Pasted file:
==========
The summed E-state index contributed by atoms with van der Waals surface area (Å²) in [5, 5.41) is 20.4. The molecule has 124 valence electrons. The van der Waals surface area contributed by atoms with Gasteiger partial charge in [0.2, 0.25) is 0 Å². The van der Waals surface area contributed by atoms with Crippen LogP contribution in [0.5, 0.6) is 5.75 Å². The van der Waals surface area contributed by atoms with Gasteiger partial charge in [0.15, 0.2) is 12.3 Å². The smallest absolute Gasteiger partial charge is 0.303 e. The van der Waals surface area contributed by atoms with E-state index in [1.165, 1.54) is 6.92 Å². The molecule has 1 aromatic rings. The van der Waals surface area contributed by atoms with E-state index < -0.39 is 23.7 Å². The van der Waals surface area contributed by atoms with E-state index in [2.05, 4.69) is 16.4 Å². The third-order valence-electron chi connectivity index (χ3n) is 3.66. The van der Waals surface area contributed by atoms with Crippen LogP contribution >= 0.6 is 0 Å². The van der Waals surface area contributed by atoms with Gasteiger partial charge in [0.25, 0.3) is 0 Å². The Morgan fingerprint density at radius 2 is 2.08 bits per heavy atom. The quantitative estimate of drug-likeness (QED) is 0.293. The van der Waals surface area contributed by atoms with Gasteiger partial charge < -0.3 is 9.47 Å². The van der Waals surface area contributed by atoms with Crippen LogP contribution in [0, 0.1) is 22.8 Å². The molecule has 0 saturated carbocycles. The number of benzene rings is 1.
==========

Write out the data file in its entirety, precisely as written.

The summed E-state index contributed by atoms with van der Waals surface area (Å²) in [5, 5.41) is 20.4. The molecule has 124 valence electrons. The van der Waals surface area contributed by atoms with Gasteiger partial charge in [0.2, 0.25) is 0 Å². The van der Waals surface area contributed by atoms with Crippen LogP contribution in [0.5, 0.6) is 5.75 Å². The van der Waals surface area contributed by atoms with Gasteiger partial charge in [0.15, 0.2) is 12.3 Å². The smallest absolute Gasteiger partial charge is 0.303 e. The van der Waals surface area contributed by atoms with E-state index in [1.165, 1.54) is 6.92 Å². The molecule has 1 aromatic rings. The van der Waals surface area contributed by atoms with E-state index < -0.39 is 23.7 Å². The van der Waals surface area contributed by atoms with E-state index in [2.05, 4.69) is 16.4 Å². The third-order valence-electron chi connectivity index (χ3n) is 3.66. The van der Waals surface area contributed by atoms with Crippen LogP contribution >= 0.6 is 0 Å². The van der Waals surface area contributed by atoms with Gasteiger partial charge in [0.25, 0.3) is 0 Å². The Morgan fingerprint density at radius 2 is 2.08 bits per heavy atom. The quantitative estimate of drug-likeness (QED) is 0.293. The van der Waals surface area contributed by atoms with Gasteiger partial charge < -0.3 is 9.47 Å². The van der Waals surface area contributed by atoms with Crippen LogP contribution in [0, 0.1) is 22.8 Å². The molecule has 0 saturated carbocycles. The number of benzene rings is 1.